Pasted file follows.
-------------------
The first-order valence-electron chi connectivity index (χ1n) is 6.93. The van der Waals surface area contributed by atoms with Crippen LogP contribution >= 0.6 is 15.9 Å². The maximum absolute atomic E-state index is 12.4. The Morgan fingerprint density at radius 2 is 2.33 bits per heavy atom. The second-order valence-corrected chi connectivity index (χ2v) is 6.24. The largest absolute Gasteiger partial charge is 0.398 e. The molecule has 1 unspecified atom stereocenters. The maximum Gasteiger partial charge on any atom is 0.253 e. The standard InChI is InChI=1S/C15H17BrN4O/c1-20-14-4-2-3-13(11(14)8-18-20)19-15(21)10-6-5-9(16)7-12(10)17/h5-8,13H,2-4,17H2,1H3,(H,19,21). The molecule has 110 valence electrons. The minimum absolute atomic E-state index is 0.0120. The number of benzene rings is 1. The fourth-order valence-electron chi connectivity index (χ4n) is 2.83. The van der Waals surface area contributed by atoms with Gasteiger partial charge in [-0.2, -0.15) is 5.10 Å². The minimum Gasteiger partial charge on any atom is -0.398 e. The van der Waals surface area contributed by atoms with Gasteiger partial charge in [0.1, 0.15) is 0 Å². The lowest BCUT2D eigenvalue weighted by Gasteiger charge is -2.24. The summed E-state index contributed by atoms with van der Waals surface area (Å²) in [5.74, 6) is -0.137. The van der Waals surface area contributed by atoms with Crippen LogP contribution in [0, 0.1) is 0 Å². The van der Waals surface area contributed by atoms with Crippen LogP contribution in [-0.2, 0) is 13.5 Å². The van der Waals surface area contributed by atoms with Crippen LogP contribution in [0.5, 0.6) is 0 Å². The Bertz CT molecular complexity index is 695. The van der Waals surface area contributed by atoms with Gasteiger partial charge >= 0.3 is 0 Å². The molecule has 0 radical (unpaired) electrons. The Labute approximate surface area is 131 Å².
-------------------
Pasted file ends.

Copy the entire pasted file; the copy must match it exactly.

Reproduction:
The first-order valence-electron chi connectivity index (χ1n) is 6.93. The van der Waals surface area contributed by atoms with Crippen LogP contribution >= 0.6 is 15.9 Å². The maximum absolute atomic E-state index is 12.4. The Morgan fingerprint density at radius 2 is 2.33 bits per heavy atom. The second-order valence-corrected chi connectivity index (χ2v) is 6.24. The largest absolute Gasteiger partial charge is 0.398 e. The molecule has 1 unspecified atom stereocenters. The maximum Gasteiger partial charge on any atom is 0.253 e. The standard InChI is InChI=1S/C15H17BrN4O/c1-20-14-4-2-3-13(11(14)8-18-20)19-15(21)10-6-5-9(16)7-12(10)17/h5-8,13H,2-4,17H2,1H3,(H,19,21). The molecule has 110 valence electrons. The minimum absolute atomic E-state index is 0.0120. The number of benzene rings is 1. The fourth-order valence-electron chi connectivity index (χ4n) is 2.83. The van der Waals surface area contributed by atoms with Gasteiger partial charge in [-0.2, -0.15) is 5.10 Å². The minimum Gasteiger partial charge on any atom is -0.398 e. The van der Waals surface area contributed by atoms with Gasteiger partial charge in [0.1, 0.15) is 0 Å². The lowest BCUT2D eigenvalue weighted by Gasteiger charge is -2.24. The summed E-state index contributed by atoms with van der Waals surface area (Å²) in [5.74, 6) is -0.137. The van der Waals surface area contributed by atoms with Crippen LogP contribution in [0, 0.1) is 0 Å². The van der Waals surface area contributed by atoms with Crippen LogP contribution in [-0.2, 0) is 13.5 Å². The van der Waals surface area contributed by atoms with Crippen LogP contribution in [0.5, 0.6) is 0 Å². The Bertz CT molecular complexity index is 695. The van der Waals surface area contributed by atoms with Gasteiger partial charge >= 0.3 is 0 Å². The molecule has 0 radical (unpaired) electrons. The Labute approximate surface area is 131 Å².